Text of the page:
A new survey conducted by The Alternative Board reveals 56% of family business owners are either unhappy with their succession plan or don't have one at all - 62% of owners believe it's unlikely their business will remain family owned by the next generation.
Denver, Colorado (PRWEB) April 29, 2014 - The majority of owners believe their family-run business won't remain in the family into the next generation, according to survey results released today by The Alternative Board (TAB). A recent article in Harvard Business Review found that nearly 70% of family owned businesses last just a single generation. As they point out, "the low survival rate has alarming consequences."
In their survey of small businesses, TAB also revealed that less than a third of owners have a succession plan for their family business. Could this lack of foresight be the reason so many families lose control of their companies as leadership shifts? Business advisors from The Alternative Board delved deeper to find out.
"Entrepreneurs create these businesses because they want to do more than earn money - they want to build a legacy their children and grandchildren can be proud to continue," says David Scarola, Vice President of TAB. "So when we discovered exactly how few businesses are succeeding in passing down that legacy, we wanted to find out why."
Although America is a land of corporate giants, economic success still rests on the backs of families. In fact, between 80% and 90% of American businesses are currently owned and operated by families. Despite these staggering statistics, many families struggle to retain control of their businesses as owners retire and new leaders step up to take the reins. Only about 30% of businesses owned by families will remain that way when their current owners retire, according to the Family Business Alliance. What causes this massive shift and what can families do to prevent it?
"Perhaps the most surprising statistic we uncovered was that 29% of family business owners do not have a succession plan," says Scarola. "Without one, it's easy to understand how owners of family businesses can lose the legacy they've worked so hard to build."
Another issue facing family business succession seems to be a lack of training. Although 45% of owners say their children are involved in their business, 62% say it's unlikely their business will remain family owned when they sell or retire. A lack of confidence in leadership abilities could account for this gap. When asked who they would consider most qualified in their respective positions, 42% of family business owners say non-family employees are more qualified. This indicates that although family members may have the technical skills needed to accomplish functional duties, the leadership skills needed to move into leadership positions are lacking.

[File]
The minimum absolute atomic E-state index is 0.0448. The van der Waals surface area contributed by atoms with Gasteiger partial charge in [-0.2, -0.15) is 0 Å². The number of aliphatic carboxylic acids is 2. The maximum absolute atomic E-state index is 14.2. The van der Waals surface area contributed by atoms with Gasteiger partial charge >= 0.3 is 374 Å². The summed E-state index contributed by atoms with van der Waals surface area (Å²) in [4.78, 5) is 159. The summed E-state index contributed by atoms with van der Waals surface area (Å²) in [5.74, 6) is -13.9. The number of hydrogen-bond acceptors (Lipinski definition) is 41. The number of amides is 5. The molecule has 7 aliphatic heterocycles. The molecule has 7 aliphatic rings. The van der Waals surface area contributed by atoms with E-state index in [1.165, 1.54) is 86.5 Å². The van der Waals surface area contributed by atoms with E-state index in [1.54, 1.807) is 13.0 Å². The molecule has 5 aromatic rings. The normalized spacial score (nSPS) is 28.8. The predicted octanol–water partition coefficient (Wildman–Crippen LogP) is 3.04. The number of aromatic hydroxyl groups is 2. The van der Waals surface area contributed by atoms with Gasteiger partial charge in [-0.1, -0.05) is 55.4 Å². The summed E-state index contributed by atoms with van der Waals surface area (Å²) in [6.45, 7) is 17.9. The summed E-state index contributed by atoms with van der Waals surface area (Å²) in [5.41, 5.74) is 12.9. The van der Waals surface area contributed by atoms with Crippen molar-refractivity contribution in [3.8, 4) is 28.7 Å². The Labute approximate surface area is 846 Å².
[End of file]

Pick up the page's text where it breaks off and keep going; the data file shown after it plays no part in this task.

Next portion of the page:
"Training family members early and thoroughly can go a long way to building confidence," says Scarola, "even if retirement is years or even decades away."
Part of the problem could be a lack of planning. Survey results indicate that only 45% of family business owners say their children are directly involved in the business. Although children may be young, pursuing education or running their own companies, business owners who want their families to retain ownership through generations should get children involved in management as early as possible, even if just through job shadowing and mentoring.
Despite the challenges facing family businesses, their owners remain positive. In fact, TAB's survey found that 59% of owners reported an increase in profits last year and 73% believe their profits will climb this year.
Although the odds may seem stacked against family-owned businesses, these results show a silver lining: that many of the barriers to successful succession are internal and are entirely within the owner's control. Through mentoring, training and developing a succession plan with the help of a professional, unbiased peer advisory board or business coach, family businesses can remain family businesses for generations.
"Succession planning seems like a daunting task to family business owners, but the benefits of having one are undeniable," says TAB President & CEO, Jason Zickerman. "TAB peer advisory boards have helped family-owned businesses successfully transfer to the next generation by providing objective advice and feedback from business owners who have already been there, or are currently working on their own succession plans."
To read a full review of the survey's findings and learn more about what they mean for your business, visit http://www.TheAlternativeBoard.com. For more information, or to schedule an interview with David Scarola, contact Jason Myers at email@example.com.
The Alternative Board
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